I am cutting out the steel on the 4x6 metal band saw. It’s 0.20 thick so it’s slow cutting. Too slow. I change the blade and it goes much faster but it’s a used blade and has a couple teeth missing. Now it goes chunk - chunk every few seconds. So what, it’s faster. I’ve just noticed one of the benefits of having your own web site. When you resize pictures to fit the screen, you can distort them and make yourself look much thinner. But I didn’t. This is about how thick I really am. I was tempted though. Most every knife maker has one of these 4x6 metal band saws. They work upright like I am using it or they tip down to cut off pieces right where I’m sitting. I have installed a nice pad to sit on for long cutting sessions....chunk.....chunk...
Here I’m grinding out the profile. I wear a respirator when I grind to scare little kids that wander into the shop. They don’t come back.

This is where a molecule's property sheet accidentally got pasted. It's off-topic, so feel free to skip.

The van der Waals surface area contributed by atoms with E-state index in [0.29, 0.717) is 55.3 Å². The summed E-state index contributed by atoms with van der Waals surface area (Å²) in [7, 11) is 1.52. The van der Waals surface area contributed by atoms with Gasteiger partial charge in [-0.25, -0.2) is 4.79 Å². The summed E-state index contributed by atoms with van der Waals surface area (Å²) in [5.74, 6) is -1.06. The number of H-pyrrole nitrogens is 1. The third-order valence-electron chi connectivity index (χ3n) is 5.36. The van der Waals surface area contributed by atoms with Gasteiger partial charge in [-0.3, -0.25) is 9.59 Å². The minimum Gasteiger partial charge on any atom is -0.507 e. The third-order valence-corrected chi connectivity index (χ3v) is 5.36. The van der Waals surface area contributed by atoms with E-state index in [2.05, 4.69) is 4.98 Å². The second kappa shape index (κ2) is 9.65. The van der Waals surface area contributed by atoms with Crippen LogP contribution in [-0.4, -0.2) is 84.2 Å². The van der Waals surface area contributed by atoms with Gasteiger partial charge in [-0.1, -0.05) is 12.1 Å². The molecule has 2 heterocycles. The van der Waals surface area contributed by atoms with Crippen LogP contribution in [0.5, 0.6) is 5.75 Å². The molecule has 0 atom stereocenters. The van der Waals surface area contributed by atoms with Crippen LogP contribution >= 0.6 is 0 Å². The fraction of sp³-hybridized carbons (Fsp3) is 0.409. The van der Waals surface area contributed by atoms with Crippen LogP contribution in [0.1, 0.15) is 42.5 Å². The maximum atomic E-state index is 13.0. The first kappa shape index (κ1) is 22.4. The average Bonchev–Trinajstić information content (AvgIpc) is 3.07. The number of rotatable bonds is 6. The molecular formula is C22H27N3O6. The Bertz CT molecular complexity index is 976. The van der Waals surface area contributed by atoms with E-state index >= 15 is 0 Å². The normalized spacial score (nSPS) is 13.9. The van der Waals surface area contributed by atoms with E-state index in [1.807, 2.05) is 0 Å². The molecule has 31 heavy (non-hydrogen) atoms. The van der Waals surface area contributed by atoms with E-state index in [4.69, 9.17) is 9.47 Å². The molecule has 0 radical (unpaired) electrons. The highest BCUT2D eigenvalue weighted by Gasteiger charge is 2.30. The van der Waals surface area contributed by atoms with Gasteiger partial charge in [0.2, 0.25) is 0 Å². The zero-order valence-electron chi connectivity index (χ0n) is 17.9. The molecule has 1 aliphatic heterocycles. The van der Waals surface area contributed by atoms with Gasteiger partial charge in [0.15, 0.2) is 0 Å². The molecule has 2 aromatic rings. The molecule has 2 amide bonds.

Basically, I have to rough grind the outline of the knives down to the scribe marks from the pattern. I normally don’t pay much attention to scribe marks and grind it to the outline where the muse takes me. This time I will make all three knives as close to identical as I can.
Here is what I end up with after grinding the profiles. The top blade is the pattern I used. The bottom three are the knife blanks. I stacked each of them against the pattern and they all came out. Not on the first try, but eventually they all came out just alike.
The steel I will be using is RWL-34. ATS-34 is hands down, the most popular stainless steel used by custom knife makers and for good reason. It holds a good edge and is fairly corrosion resistant. RWL-34 has the same content as ATS-34 but is a particle double vacuum foundry steel. This means it will have a very fine finish when it’s done. The problem with this steel is there is just one distributor in the USA and it is sold by the inch, not the foot or pound as most steel is. It costs twice as much as ATS-34.
Mickley Custom Knives